Imperial versus metric

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On 6/17/2021 at 9:35 PM, kerbiloid said:

The Imperial system is better.

Cos the Egyptians liked it? lol

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A system centered around its units multiplying by 10 to get the next one is naturally the best one when it comes to the incredible distances in space. It's also more convenient in everyday use. Verdict: the only use imperial has in modern society is saving money on replacing road signs.

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5 hours ago, Bej Kerman said:

Verdict: the only use imperial has in modern society is saving money on replacing road signs.

As well as saving the headache, chaos, and carnage of trying to update the global navigation systems to metric. No more Blackbirds descending to flight level 600

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16 hours ago, Bej Kerman said:

A system centered around its units multiplying by 10 to get the next one is naturally the best one when it comes to the incredible distances in space.

Yes because that happens to be the base of numerals that we end up with, and talking in magnitudes is at least justified.

So given base 10 (ten) then the metric system is justified. But if we had ended up with base 12 (so 1012 ) then that version of "10" (some call 'douze') is going to be more logical.

11 hours ago, StrandedonEarth said:

As well as saving the headache, chaos, and carnage of trying to update the global navigation systems to metric.

Ex-eastern bloc countries used to have metric flight stuff. The sole 'logical' combination is probably nautical miles which does have something to do with the Earth's circumference, but other than that it's just the fact that it's much easier to keep legacy compatibility than otherwise.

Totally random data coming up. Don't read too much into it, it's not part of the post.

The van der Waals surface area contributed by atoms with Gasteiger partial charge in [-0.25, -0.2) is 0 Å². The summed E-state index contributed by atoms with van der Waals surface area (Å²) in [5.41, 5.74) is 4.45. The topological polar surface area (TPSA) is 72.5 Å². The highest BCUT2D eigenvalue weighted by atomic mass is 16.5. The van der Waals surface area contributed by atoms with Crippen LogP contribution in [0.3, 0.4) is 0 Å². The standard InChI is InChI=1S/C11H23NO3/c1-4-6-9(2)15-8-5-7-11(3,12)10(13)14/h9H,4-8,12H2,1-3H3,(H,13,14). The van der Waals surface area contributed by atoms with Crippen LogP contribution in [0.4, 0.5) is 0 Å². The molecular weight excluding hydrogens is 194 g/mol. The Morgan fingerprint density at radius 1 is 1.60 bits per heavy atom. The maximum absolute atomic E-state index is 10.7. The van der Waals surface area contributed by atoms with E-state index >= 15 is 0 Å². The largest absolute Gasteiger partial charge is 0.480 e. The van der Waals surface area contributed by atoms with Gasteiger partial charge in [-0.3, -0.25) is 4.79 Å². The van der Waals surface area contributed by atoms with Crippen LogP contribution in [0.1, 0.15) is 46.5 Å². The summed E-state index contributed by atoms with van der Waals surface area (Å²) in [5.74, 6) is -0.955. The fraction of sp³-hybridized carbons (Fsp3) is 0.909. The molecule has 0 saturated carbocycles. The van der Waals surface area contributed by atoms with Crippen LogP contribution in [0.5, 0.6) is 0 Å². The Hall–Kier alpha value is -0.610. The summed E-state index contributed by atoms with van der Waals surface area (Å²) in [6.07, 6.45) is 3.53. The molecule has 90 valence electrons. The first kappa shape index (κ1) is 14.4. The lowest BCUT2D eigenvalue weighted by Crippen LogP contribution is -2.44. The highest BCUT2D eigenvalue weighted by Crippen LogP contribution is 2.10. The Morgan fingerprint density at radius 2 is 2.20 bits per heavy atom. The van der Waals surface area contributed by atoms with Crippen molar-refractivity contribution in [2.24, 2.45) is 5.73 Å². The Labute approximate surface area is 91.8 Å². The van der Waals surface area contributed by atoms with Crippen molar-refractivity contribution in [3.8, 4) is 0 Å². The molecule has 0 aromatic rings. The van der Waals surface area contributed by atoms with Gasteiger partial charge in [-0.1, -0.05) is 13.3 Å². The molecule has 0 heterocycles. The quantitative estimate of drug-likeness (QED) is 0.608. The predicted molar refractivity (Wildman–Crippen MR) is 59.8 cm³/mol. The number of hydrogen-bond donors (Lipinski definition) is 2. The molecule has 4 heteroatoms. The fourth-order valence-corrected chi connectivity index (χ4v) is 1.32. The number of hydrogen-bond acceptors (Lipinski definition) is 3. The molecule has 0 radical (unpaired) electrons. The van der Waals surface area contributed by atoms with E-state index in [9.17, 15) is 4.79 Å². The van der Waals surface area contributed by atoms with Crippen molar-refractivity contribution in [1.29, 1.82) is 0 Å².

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45 minutes ago, YNM said:

Ex-eastern bloc countries used to have metric flight stuff. The sole 'logical' combination is probably nautical miles which does have something to do with the Earth's circumference, but other than that it's just the fact that it's much easier to keep legacy compatibility than otherwise.

The single most important aspect about a standard is that it is a standard. As long as everyone uses the same units the biggest problems are solved. Next comes what standard to use, and everyone will find reasons why their system should be the one. Being a minority becomes unsustainable in the long run when trade suffers ("Don't buy machinery from Myanmar—they're impossible to service with those weird bolts they use"), but when you're big enough you can ignore that, as a country. The trend of outsourcing manufacturing will put pressure on that though.

A nautical mile is 1 minute of longitude — but only at the equator so there's not that much reason to use it nowadays — except that everyone uses it for maritime and aeronautical navigation, and then we go back to the first point: if everyone uses that unit, it's very hard to argue against it.

"Flight levels" in aerospace are a wonderful example of "the number might be wrong but if everyone is using the same number it doesn't matter" - the altimeter of an aircraft basically translates an atmospheric pressure to an altitude, so you have to correct it for what the actual barometric pressure at sea level is. But what if you're moving fast, or are too far from a ground station to get a reliable reading? That's where Flight Levels come in. "Let's just assume that sea level pressure is one standard atmosphere or 1013 mBar." So, FL350 isn't really 35,000 feet - it's what your altimeter shows as 35,000 feet assuming a particular setting. But since everyone is using that setting, being even 1000 feet off is not an issue, as all air traffic around you will be off by the same amount, and vertical separation is maintained. Your standard doesn't have to be "right;" it just has to be a standard.